AUGUSTA — Nearly a half-century of sharing the gospel in the Glenn Hills community was celebrated on Sept. 13 in a final homecoming in this south Augusta neighborhood.
The bittersweet gathering signaled the deeding of the church’s property to the Augusta Association of Baptist Churches and its rebirth as the Augusta Mission Center at Glenn Hills. Nearly a hundred former members attended the evening service that focused on honoring the past and dedicating the facility to even greater ministry in coming decades.
The property is being transformed into a setting “to utilize and facilitate mission church plants, mission works, training institutes, and ministry evangelism activities,” Associational Missionary Dwayne Boudreaux explained. The Lumpkin Road facility will fill a ministry void in the struggling community which has been largely neglected by social service agencies.
Neglected part of Augusta
“Other parts of Augusta have assistance from groups such as the Salvation Army. What does south Augusta have?” Boudreaux asked during the service.
“Nothing” was the immediate response from one person in the pews.
Boudreaux used the opportunity to explain “all that is going to change” due to the generosity of the Glenn Hills congregation and its desire to see the area reached for Christ.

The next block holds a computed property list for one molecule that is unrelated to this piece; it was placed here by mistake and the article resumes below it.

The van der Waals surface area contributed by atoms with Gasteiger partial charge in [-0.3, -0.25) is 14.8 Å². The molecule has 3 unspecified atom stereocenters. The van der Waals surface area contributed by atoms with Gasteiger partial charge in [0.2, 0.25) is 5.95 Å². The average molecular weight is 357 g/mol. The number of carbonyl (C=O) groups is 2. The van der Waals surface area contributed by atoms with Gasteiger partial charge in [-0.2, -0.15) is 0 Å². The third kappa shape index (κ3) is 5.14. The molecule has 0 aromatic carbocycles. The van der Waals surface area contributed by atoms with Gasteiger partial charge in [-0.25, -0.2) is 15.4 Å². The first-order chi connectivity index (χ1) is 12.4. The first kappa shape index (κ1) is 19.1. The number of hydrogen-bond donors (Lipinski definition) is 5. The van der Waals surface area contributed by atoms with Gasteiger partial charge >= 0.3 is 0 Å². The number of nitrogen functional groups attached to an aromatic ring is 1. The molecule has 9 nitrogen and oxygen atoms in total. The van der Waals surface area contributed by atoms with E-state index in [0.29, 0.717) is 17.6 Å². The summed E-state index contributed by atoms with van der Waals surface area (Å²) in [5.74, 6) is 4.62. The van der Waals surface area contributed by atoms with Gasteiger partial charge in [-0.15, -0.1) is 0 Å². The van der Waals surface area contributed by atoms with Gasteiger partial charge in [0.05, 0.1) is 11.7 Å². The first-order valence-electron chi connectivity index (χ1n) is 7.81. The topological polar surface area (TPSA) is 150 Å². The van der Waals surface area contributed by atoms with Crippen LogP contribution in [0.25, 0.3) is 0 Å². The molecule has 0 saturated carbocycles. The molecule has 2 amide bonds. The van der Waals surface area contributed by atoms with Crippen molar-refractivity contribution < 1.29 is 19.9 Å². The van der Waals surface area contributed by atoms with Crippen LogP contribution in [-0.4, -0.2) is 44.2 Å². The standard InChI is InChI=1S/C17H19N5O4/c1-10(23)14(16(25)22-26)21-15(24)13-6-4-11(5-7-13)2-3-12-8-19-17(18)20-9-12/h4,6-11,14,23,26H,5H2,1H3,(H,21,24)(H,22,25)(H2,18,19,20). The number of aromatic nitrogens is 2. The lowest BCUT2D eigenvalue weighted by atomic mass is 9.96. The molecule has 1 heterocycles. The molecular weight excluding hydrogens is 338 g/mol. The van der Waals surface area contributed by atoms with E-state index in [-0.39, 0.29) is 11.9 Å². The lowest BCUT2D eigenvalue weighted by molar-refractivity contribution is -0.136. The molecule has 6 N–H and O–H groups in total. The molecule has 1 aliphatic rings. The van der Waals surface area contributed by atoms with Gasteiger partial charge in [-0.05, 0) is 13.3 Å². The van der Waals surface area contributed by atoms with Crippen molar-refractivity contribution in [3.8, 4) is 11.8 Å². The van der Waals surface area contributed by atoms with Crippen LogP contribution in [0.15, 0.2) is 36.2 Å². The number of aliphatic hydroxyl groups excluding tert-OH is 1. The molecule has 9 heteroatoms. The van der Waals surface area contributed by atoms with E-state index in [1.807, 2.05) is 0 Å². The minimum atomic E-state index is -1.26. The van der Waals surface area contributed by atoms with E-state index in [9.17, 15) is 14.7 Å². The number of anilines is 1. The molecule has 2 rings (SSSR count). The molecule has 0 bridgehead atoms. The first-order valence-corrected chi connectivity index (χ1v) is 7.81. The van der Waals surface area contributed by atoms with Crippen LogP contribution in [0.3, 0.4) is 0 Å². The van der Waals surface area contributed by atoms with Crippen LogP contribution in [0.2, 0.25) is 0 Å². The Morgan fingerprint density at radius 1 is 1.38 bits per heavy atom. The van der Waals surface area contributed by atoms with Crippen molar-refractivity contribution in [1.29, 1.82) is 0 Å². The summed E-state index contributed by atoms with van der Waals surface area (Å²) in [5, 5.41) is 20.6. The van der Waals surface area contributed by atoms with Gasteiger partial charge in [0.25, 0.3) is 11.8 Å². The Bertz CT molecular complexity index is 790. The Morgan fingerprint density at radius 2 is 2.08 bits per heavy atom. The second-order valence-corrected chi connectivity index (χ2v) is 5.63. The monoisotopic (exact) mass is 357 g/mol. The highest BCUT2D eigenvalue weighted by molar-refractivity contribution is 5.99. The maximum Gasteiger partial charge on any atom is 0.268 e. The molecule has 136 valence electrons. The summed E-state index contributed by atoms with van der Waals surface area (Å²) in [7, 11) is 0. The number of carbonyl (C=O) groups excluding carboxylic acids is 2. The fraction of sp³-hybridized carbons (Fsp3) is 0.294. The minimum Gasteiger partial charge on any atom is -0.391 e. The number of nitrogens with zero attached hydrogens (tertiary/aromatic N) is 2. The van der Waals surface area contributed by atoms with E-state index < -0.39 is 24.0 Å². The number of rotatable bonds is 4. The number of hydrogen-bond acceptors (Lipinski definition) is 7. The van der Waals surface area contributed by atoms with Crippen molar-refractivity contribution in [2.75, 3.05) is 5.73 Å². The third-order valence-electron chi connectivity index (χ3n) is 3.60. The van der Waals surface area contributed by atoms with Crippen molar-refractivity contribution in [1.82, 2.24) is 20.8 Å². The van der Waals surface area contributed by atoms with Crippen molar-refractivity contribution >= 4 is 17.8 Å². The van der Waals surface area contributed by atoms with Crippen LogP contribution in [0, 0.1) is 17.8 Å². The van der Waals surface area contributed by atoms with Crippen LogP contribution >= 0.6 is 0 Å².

Yet, while it will have a strong presence in south Augusta it will serve the entire city – not only as an incubator for church plants but providing leadership training association wide.
Lucille Boyd, widow of first pastor Robert Boyd who served from 1968-78 and a second time from 1982-92, expressed her approval of the new use of the property.
“I think this is wonderful. It would make Robert so happy to see this new direction of the building and its facilities. He was ‘sold out’ to missions and nothing would make him happier than having a mission center established here,” she said as she entered the sanctuary.
Boyd passed away in November 2012.
Service honors memories
The service was interspersed with hymns from the Baptist Hymnal and testimonies from members, now adults, who talked about Vacation Bible School, summer youth camps, and marriages and baptisms of themselves and later of their children and other loved ones. Tears were frequently wiped from eyes as the past lived again, if only in memories.
“To be an international missionary today you don’t need to go to China or Africa. The world has come to Georgia, it has come to Augusta, and all you need to do is walk down your street.”
J. Robert White
GBC Executive Director
Boudreaux presided over the ceremony in which GBC state missionaries Frank Nuckolls explained the Augusta Project – a detailed approach to reaching the city as part of the GBC-Augusta partnership – and John Bryan who spoke on “Where Do We Go From Here?”
GBC Executive Director J. Robert White presented a plaque to the church for 47 years of ministry and in recognition of the potential for the mission center.
“To be an international missionary today you don’t need to go to China or Africa. The world has come to Georgia, it has come to Augusta, and all you need to do is walk down your street. Everyone who steps inside these doors will have an opportunity to hear the gospel of Jesus Christ,” he told the crowd.